This project is fully open hardware and open software, with everything needed to recreate it located here on

    While the system as implemented here has safety concerns that make it an advanced project, several of the elements described are quite usable by many hackers, and can be used in a wide variety of other projects. Specifically, the sequencing controller, stage control system interfaces, prop construction and robust electrical control over long wires. Some examples of other projects could be a model rocket launch system, DIY dance lighting, and haunted house effects.

    The dual stage propane poofer is an innovative technique which can produce more voluminous fireballs with a smaller outlet size than existing poofer designs. The smaller outlet allows more economical and easily available plumbing parts to be used. No prior instances of this technique could be found in the burgeoning fire art or theater pyrotechnic communities.

    See the details section of this project above for an index to the topics covered in the many project logs.

  • More details

    Quinn06/13/2014 at 23:47 0 comments

    The ceremony control box:

    The candle in this case is 3 feet high and 12 inches wide on top of a 3 foot stone pedestal, located about 15 feet beyond the ceremony space. The pedestal is made of insulation foam, cut and screwed together, with decorative paint to make it look like stone. The backside is open to allow installation and access. The candle on top is made of a section of galvanized steel ducting with an opening in the back for installation and to allow air to flow up through the shield.

    This is actually only a decorative shell to a two stage release propane poofer. A common propane poofer releases the contents of an accumulator tank past a flame to ignite it. To increase reliability, and prevent the visibility of the open flame pilot, Hot Surface Ignitors were used. These are off the shelf parts used in the electric ignition on many gas furnaces and water heaters. A pair was used for redundancy, though in testing, a single ignitor always worked. The ignitors were mounted in a wind shield at the top of the primary accumulator output pipe which served prevent the wind from cooling the ignitor, as well as to shield the ignitors from any propane coming out of the second accumulator output pipe. The most noteworthy difference of this from most poofers is the use of a second output path that is not ignited. This allows the release of propane into the air above the poofer prior to ignition to create more of a burning fireball effect than a jet.

    The basics of a propane poofer involve a propane tank with regulator the passes "high" pressure gaseous propane and fills an accumulator tank. In this case, the accumulator is filled to 60psi.(a standard regulator for a propane grill is 0.5-1psi) The accumulator tank has a high flow path for the propane to release under the control of a solenoid valve and out the top to be ignited. A 3/4" pipe path is used here as it is the maximum output size of the easy to acquire accumulator tank, and can empty the entire tank in about 1.5-2 seconds. The poofer is fired by opening the solenoid valve which quickly releases the stored propane in the accumulator to create the fireball burst. This system of using an accumulator is required because a standard liquid propane tank has a limited rate of evaporating the liquid into gas to be released and burned. This allows high volume bursts to be released very quickly. Further discussion of the principals of a poofer is left to the reader to research elsewhere.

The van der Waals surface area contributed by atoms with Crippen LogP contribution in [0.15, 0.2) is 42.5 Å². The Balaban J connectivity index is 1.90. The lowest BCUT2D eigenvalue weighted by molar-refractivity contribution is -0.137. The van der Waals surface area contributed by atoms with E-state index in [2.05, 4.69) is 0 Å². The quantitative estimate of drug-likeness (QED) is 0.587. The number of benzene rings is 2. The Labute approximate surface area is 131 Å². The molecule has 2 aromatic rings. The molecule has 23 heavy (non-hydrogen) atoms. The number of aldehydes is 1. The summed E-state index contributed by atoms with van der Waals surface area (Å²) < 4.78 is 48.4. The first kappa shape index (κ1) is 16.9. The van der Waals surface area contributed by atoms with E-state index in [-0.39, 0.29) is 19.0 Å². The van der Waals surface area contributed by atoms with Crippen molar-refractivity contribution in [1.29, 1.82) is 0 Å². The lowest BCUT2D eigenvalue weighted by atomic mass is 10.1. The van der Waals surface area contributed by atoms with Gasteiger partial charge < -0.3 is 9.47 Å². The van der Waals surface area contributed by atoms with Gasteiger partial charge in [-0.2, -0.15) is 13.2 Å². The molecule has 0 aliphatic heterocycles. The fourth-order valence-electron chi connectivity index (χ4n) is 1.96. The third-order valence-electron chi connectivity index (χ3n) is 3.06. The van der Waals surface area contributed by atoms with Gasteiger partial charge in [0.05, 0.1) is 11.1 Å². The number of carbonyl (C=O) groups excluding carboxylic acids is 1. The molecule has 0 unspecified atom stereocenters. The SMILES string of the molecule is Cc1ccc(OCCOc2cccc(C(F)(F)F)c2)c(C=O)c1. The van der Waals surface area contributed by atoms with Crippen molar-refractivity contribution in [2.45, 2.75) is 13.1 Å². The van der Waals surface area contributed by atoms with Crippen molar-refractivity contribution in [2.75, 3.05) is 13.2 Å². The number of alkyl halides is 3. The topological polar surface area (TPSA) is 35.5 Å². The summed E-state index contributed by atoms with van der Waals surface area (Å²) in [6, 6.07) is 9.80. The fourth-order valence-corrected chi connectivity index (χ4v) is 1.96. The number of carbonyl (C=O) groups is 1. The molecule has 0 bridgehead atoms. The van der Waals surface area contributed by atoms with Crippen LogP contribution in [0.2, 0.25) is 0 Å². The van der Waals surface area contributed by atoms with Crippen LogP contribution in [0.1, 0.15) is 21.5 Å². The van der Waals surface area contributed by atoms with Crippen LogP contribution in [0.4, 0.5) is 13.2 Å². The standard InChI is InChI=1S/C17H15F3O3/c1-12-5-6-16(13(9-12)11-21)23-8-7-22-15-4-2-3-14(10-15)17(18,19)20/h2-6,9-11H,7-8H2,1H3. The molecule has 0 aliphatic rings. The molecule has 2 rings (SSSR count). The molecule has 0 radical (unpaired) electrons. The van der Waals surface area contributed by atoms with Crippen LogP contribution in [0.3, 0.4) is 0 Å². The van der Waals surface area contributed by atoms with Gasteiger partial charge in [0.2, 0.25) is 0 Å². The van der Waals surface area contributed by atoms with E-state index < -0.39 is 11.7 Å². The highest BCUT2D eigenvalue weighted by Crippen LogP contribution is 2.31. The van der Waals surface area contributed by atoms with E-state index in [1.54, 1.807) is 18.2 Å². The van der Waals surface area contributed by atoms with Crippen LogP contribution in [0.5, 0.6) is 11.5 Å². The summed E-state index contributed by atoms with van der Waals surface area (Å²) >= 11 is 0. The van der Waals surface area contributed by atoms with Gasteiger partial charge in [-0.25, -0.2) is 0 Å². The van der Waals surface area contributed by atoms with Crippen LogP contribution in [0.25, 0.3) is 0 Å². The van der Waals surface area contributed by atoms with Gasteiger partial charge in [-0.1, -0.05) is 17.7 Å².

The remaining part of the system is a controller which implements safety features as well as runs programmed sequences to correctly time the two solenoid valves. This was built from a surplus hand controller, with an arduino micro, additional buttons, and IO drivers and protection built in. This was designed to be very tolerant of electrical noise, spikes and electrostatic discharage without damage or incorrect operation.

    During operation, there are several safety features. At the accumulator tank, there is a ball valve which can quickly close off the output as one emergency shutdown. At the controller, removing the cable functions as another emergency shutdown. The rest of the safety factors are for the flame effect operator and located at the controller. The primary is the positive manual enable. For the system to fire, an arming button must be held, which allows the operator to continually watch for site safety, and release if there are any issues. Releasing this button will prevent firing, as well as stop and shut down any sequence that is running. This arming button only makes the system active, as the keyswitches and main button for the couple actually fires the sequence. This allows the operator to be responsible for operation and safety of the system, while allowing the couple who are not responsible for the system to fire it. The controller also implements password protection, with it locked at powerup, as well as a single button to lock it.